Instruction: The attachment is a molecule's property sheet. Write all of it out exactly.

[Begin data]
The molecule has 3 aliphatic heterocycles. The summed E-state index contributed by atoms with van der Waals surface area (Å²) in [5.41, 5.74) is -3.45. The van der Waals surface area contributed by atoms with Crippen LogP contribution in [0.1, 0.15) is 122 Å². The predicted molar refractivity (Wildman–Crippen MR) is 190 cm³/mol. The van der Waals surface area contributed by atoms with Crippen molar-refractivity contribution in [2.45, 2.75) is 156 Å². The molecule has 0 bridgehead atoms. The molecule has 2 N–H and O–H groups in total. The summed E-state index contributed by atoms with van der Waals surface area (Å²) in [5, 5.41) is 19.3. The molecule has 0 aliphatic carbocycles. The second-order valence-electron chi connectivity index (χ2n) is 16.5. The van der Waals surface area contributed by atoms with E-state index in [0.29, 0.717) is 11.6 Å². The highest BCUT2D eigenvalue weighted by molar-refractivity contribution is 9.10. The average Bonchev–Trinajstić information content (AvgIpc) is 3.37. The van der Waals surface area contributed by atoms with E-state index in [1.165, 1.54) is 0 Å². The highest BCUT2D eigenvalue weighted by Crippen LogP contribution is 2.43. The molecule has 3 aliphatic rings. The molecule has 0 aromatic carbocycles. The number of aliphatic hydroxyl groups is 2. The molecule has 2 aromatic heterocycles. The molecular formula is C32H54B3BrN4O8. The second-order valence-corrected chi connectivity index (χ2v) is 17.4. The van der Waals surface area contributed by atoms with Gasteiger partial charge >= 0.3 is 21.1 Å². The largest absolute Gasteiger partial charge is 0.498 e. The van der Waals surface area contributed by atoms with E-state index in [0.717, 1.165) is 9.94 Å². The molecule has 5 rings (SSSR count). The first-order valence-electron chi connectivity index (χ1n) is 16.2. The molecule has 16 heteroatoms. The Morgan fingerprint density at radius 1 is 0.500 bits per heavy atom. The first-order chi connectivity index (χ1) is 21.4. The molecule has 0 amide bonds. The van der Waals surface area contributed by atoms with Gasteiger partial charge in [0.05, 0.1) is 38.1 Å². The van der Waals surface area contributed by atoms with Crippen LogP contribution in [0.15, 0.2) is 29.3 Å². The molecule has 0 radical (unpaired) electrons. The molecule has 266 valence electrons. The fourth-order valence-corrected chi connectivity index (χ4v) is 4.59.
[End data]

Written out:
The molecule has 3 aliphatic heterocycles. The summed E-state index contributed by atoms with van der Waals surface area (Å²) in [5.41, 5.74) is -3.45. The van der Waals surface area contributed by atoms with Crippen LogP contribution in [0.1, 0.15) is 122 Å². The predicted molar refractivity (Wildman–Crippen MR) is 190 cm³/mol. The van der Waals surface area contributed by atoms with Crippen molar-refractivity contribution in [2.45, 2.75) is 156 Å². The molecule has 0 bridgehead atoms. The molecule has 2 N–H and O–H groups in total. The summed E-state index contributed by atoms with van der Waals surface area (Å²) in [5, 5.41) is 19.3. The molecule has 0 aliphatic carbocycles. The second-order valence-electron chi connectivity index (χ2n) is 16.5. The van der Waals surface area contributed by atoms with E-state index in [0.29, 0.717) is 11.6 Å². The highest BCUT2D eigenvalue weighted by molar-refractivity contribution is 9.10. The average Bonchev–Trinajstić information content (AvgIpc) is 3.37. The van der Waals surface area contributed by atoms with E-state index in [1.165, 1.54) is 0 Å². The highest BCUT2D eigenvalue weighted by Crippen LogP contribution is 2.43. The molecule has 3 aliphatic rings. The molecule has 0 aromatic carbocycles. The number of aliphatic hydroxyl groups is 2. The molecule has 2 aromatic heterocycles. The molecular formula is C32H54B3BrN4O8. The second-order valence-corrected chi connectivity index (χ2v) is 17.4. The van der Waals surface area contributed by atoms with Gasteiger partial charge >= 0.3 is 21.1 Å². The largest absolute Gasteiger partial charge is 0.498 e. The van der Waals surface area contributed by atoms with E-state index in [0.717, 1.165) is 9.94 Å². The molecule has 5 rings (SSSR count). The first-order valence-electron chi connectivity index (χ1n) is 16.2. The molecule has 16 heteroatoms. The Morgan fingerprint density at radius 1 is 0.500 bits per heavy atom. The first-order chi connectivity index (χ1) is 21.4. The molecule has 0 amide bonds. The van der Waals surface area contributed by atoms with Gasteiger partial charge in [0.05, 0.1) is 38.1 Å². The van der Waals surface area contributed by atoms with Crippen LogP contribution in [0.15, 0.2) is 29.3 Å². The molecule has 0 radical (unpaired) electrons. The molecule has 266 valence electrons. The fourth-order valence-corrected chi connectivity index (χ4v) is 4.59.